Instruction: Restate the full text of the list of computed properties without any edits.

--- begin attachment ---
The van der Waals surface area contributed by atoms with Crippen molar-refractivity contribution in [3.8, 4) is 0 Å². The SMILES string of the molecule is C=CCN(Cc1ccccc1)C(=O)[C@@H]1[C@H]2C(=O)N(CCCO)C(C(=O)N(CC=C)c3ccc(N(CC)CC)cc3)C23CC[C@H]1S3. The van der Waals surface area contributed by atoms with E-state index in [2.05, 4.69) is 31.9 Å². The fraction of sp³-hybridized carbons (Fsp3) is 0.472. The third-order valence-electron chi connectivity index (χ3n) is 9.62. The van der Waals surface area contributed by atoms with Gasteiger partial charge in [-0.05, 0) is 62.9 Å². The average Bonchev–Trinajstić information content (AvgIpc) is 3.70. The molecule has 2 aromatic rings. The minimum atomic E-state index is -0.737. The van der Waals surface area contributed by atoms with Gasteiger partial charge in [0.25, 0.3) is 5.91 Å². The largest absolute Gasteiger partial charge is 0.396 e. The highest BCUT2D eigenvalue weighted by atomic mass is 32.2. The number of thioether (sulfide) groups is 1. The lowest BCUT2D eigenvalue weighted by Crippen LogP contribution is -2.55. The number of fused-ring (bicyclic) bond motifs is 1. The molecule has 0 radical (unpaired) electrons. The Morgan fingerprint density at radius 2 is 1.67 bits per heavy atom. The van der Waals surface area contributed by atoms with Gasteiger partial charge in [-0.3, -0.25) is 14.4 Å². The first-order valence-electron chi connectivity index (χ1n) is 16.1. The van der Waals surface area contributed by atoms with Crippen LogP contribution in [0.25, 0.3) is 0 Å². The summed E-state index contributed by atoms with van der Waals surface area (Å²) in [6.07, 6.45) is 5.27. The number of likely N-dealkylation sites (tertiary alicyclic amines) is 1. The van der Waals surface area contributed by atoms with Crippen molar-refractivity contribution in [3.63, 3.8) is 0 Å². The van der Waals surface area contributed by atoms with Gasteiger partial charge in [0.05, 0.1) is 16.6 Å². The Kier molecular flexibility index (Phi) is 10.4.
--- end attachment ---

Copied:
The van der Waals surface area contributed by atoms with Crippen molar-refractivity contribution in [3.8, 4) is 0 Å². The SMILES string of the molecule is C=CCN(Cc1ccccc1)C(=O)[C@@H]1[C@H]2C(=O)N(CCCO)C(C(=O)N(CC=C)c3ccc(N(CC)CC)cc3)C23CC[C@H]1S3. The van der Waals surface area contributed by atoms with E-state index in [2.05, 4.69) is 31.9 Å². The fraction of sp³-hybridized carbons (Fsp3) is 0.472. The third-order valence-electron chi connectivity index (χ3n) is 9.62. The van der Waals surface area contributed by atoms with Gasteiger partial charge in [-0.05, 0) is 62.9 Å². The average Bonchev–Trinajstić information content (AvgIpc) is 3.70. The molecule has 2 aromatic rings. The minimum atomic E-state index is -0.737. The van der Waals surface area contributed by atoms with Gasteiger partial charge in [0.25, 0.3) is 5.91 Å². The largest absolute Gasteiger partial charge is 0.396 e. The highest BCUT2D eigenvalue weighted by atomic mass is 32.2. The number of thioether (sulfide) groups is 1. The lowest BCUT2D eigenvalue weighted by Crippen LogP contribution is -2.55. The number of fused-ring (bicyclic) bond motifs is 1. The molecule has 0 radical (unpaired) electrons. The Morgan fingerprint density at radius 2 is 1.67 bits per heavy atom. The van der Waals surface area contributed by atoms with Gasteiger partial charge in [-0.3, -0.25) is 14.4 Å². The first-order valence-electron chi connectivity index (χ1n) is 16.1. The van der Waals surface area contributed by atoms with Crippen LogP contribution in [0.25, 0.3) is 0 Å². The summed E-state index contributed by atoms with van der Waals surface area (Å²) in [6.07, 6.45) is 5.27. The number of likely N-dealkylation sites (tertiary alicyclic amines) is 1. The van der Waals surface area contributed by atoms with Crippen molar-refractivity contribution in [3.63, 3.8) is 0 Å². The van der Waals surface area contributed by atoms with Gasteiger partial charge in [0.05, 0.1) is 16.6 Å². The Kier molecular flexibility index (Phi) is 10.4.